Growing pains help FSU lineman Bobby Hart mature

After losing his starting job last season and going into a slump, Bobby Hart has regained his starting role on the offensive line.

08/26/2013 12:00 AM

10/18/2013 8:10 PM

Bobby Hart has matured these past few months. Heading into his junior year, the 6-4 310-pound offensive tackle seems ready to grab the starting job by the horns.

“Bobby’s actually my roommate so me and that guy, going back to high school [at Fort Lauderdale St. Thomas Aquinas] and playing with him I can see a lot of maturity. He’s taking things a lot more seriously,” junior wide receiver Rashad Greene said.

For the typical student-athlete, the junior year is when things should start to click and a player should start maturing. But it’s important to remember that Hart — who turned 19 on Aug. 21 — is not your typical student-athlete.

Whereas most 17-year-olds are worried about their junior or senior years of high school, Hart was balancing a college course load while also working his way into the Seminoles’ starting lineup.

Hart started nine games as a true freshman in 2011, including FSU’s Champs Sports Bowl victory over Notre Dame. He looked destined to become FSU’s next great offensive lineman.

Then reality set in during Hart’s sophomore year and knocked him down a peg.

Junior college standout Menelik Watson (42nd overall pick in the 2013 NFL Draft) arrived to unseat him, and Hart struggled quite a bit with the transition from starter to backup.

But he grew from it, thanks to his own maturation and the support of his father.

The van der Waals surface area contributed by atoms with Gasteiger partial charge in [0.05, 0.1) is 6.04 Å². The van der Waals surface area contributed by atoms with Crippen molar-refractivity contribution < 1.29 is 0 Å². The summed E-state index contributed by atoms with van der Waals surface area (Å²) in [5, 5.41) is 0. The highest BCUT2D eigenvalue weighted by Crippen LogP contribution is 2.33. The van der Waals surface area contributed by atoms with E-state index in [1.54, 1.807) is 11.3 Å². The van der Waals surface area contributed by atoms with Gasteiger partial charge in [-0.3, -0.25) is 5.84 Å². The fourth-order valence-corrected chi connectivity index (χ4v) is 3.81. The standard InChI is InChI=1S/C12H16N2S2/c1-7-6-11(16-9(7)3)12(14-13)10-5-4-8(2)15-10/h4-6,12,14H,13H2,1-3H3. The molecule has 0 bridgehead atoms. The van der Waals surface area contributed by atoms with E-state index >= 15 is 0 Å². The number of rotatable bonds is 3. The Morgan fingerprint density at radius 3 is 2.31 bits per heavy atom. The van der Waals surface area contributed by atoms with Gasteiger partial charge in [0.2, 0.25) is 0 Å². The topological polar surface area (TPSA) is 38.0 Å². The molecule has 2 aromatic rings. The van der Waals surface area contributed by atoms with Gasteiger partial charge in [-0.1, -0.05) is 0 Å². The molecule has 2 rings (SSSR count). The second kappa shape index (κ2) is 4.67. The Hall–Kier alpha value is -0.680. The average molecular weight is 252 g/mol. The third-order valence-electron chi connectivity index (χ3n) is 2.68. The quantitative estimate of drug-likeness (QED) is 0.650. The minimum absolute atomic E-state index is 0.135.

First, Hart needed to learn how to accept coaching. After being pegged a five-star prospect — one of the top five linemen in the country — by the time he was 16, Hart had never received real criticism. And he had certainly never been on the receiving end of a tongue as a sharp as FSU offensive line coach Rick Trickett’s.

“The way Coach Trickett talked to me and everything, I let it get up under my skin. It would just irritate me, but now it doesn’t bother me how anyone talks to me,” Hart said. “[Now] I know they’re talking to me for a reason.”

Hart also relied heavily on the support of his father, who — despite wanting the best for his son — also didn’t pull his punches when Bobby needed some tough love.

“My dad’s been awesome. My freshman year he was behind me when I was playing. My sophomore year he was behind me when I went into my slump or my lack of playing,” Hart said.

“He didn’t sugarcoat it. He let me know I wasn’t doing the things that I needed to put myself into the [right] position, so when things happened my sophomore year, I was mad and everything, but he just let me know I had no one to blame but myself. I feel like that made me a better person.”

His teammates agree.

“Bobby’s doing great,” left tackle Cameron Erving said. “He’s an intelligent young man and it’s just getting back in the flow of things. You know you don’t play a lot of football for a year and then you come back it’s going to be different. Bobby’s been working really hard; we’ve done a lot of things together. I’m confident in what he can do. It’s just all about what the coaches want.”

FSU’s coaches want Hart to be the mauler they expected him to be when he signed. And now, perhaps for the first time in his young career, Hart is ready to deliver.

It might be easy for FSU fans to think that the junior season is about the time a player should reach his expectations. But at just 19, Hart is still well ahead of schedule.

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